Won't formatting a hard drive remove or destroy the data on it? Or does that take my 8lb sledgehammer?
This question was answered on January 6, 2006. Much of the information contained herein may have changed since posting.
The huge increase in the instances of identity theft has created a much better awareness of personal data on old hard drives.
Formatting the hard drive will remove the data from the sight of the average user and is somewhat effective if you plan on reloading the drive with new information, but it will do very little to completely destroy the data.
Formatting the drive is kind of like taking a book and removing the binding, stripping the covering and pulling the table of contents out then throwing it all in the trash The individual pages are still retrievable (with the right tools) and the ability to recreate the table of contents or view individual pages out of context is very possible for a moderately sophisticated computer person.
Depending upon how sensitive the data is and what is going to happen to the drive after it leaves your possession, you may be just fine formatting the drive or you may want to take additional steps.
If you have no idea what is going to happen to the drive you may want to either securely erase individual files you know are sensitive or securely erase the entire drive so it is much closer to a blank slate.
If you are giving your computer to a friend or family member or want to donate it along with the original operating system, you may only want to scrub off the personal files so the recipient will not have to reload everything from scratch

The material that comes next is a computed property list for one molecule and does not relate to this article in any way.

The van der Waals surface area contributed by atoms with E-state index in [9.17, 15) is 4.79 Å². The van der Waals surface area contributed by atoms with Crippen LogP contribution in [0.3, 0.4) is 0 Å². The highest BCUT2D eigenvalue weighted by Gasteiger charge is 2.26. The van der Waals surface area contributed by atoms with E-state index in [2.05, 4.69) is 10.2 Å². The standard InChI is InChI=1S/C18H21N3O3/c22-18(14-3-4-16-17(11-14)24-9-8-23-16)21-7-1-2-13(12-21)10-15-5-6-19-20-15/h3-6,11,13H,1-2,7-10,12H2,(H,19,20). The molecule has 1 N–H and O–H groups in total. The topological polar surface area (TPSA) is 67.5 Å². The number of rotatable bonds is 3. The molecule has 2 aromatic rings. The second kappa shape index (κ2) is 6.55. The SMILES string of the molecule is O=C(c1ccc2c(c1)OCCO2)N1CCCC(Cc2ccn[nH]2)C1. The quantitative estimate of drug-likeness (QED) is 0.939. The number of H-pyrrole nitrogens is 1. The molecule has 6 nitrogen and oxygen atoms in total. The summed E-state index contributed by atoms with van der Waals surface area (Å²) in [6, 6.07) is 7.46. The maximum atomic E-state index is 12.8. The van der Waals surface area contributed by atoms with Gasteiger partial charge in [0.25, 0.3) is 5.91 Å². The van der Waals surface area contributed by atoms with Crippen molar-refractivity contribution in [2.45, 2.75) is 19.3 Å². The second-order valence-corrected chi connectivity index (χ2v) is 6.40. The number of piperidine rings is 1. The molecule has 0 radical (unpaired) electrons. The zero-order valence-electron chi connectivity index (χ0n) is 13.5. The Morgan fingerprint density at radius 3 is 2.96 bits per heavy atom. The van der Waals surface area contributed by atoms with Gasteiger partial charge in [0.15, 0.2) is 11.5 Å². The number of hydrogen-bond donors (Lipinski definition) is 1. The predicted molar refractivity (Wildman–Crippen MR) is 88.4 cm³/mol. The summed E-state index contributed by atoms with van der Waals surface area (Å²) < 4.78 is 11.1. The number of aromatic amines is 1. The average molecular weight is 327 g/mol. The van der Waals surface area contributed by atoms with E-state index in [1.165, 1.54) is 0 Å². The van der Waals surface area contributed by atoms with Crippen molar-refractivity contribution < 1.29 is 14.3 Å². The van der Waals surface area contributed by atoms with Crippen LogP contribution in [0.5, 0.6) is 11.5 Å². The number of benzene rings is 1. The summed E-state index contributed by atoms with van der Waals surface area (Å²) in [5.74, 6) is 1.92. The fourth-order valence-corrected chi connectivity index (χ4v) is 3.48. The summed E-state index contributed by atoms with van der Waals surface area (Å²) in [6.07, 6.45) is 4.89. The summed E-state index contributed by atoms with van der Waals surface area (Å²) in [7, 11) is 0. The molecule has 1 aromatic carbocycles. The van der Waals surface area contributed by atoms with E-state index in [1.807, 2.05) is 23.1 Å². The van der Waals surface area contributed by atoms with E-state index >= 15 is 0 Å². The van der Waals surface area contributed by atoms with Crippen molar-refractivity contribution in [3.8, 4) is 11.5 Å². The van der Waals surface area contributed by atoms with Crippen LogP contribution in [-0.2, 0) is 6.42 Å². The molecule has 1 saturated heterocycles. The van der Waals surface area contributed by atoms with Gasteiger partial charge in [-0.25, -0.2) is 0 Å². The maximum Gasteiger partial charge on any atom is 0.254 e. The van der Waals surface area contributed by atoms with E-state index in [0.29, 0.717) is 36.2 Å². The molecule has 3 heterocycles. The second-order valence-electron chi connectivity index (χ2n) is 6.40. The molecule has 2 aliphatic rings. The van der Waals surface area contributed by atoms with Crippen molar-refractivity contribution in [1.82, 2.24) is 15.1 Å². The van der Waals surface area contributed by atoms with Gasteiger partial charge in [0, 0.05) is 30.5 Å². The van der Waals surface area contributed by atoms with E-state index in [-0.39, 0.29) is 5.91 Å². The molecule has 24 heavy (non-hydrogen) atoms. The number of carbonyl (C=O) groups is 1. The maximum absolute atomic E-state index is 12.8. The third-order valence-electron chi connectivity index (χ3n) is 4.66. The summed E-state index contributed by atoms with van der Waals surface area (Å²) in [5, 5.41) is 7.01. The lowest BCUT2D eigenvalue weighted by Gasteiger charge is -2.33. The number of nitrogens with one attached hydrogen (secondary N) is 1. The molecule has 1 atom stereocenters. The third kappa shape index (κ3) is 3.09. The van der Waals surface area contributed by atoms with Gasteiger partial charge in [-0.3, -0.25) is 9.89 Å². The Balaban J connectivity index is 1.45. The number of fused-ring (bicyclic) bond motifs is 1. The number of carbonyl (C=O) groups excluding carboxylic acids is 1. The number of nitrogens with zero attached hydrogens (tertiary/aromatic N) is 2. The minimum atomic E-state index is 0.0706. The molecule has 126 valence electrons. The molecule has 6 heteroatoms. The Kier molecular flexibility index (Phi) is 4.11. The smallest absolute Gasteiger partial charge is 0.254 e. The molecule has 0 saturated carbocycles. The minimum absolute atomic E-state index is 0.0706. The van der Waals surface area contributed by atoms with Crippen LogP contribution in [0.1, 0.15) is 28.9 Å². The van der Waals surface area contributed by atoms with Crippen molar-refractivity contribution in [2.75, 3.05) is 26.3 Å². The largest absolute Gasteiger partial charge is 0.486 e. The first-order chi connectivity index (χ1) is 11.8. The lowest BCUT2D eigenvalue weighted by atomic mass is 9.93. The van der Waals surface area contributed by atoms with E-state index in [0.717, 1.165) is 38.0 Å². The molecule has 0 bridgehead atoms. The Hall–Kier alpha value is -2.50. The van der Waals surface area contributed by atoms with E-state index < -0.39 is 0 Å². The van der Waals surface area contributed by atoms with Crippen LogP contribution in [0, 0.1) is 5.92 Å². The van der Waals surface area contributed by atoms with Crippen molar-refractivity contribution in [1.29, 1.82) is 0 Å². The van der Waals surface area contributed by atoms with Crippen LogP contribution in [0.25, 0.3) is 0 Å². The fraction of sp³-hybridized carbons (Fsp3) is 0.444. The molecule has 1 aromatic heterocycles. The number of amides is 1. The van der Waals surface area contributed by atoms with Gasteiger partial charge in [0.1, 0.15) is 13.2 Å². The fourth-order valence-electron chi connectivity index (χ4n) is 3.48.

In those cases, a free utility called Eraser works very well Once installed, it adds an “erase” option to Windows when you right-click on any file, which is much better than the standard Delete option.
The Delete option generally removes the file from the user’s sight by simply removing the location information for the file from the “table of contents” The Eraser program will remove the pointer and actually erase the file making it virtually impossible to ever know that the file existed It can be downloaded at www.datadoctors.com/eraser.
If you want to securely erase the entire hard drive all at once, there are other utilities that are designed to do just that, but be very careful using them! Once you pull the trigger on these programs, there is no turning back A free “open-source” program called DBAN (Darik's Boot and Nuke) is available at http://dban.sourceforge.net .
DBAN is an advanced user tool that is written to comply with American, Canadian and Department of Defense secure disk wiping standards and is available as a download in both floppy disk and CD versions If you choose to create a disk with this tool, be sure to mark it very clearly so that it is not accidentally used incorrectly (Can you tell I’m nervous about mentioning this utility?)
If all of this is too technical and you want to make sure you stay in control of your old data, there is a low tech method that is easy to do…simply pull the hard drive out of the unit and hold on to it before you donate or sell the computer!
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Posted by Ken Colburn of Data Doctors on January 6, 2006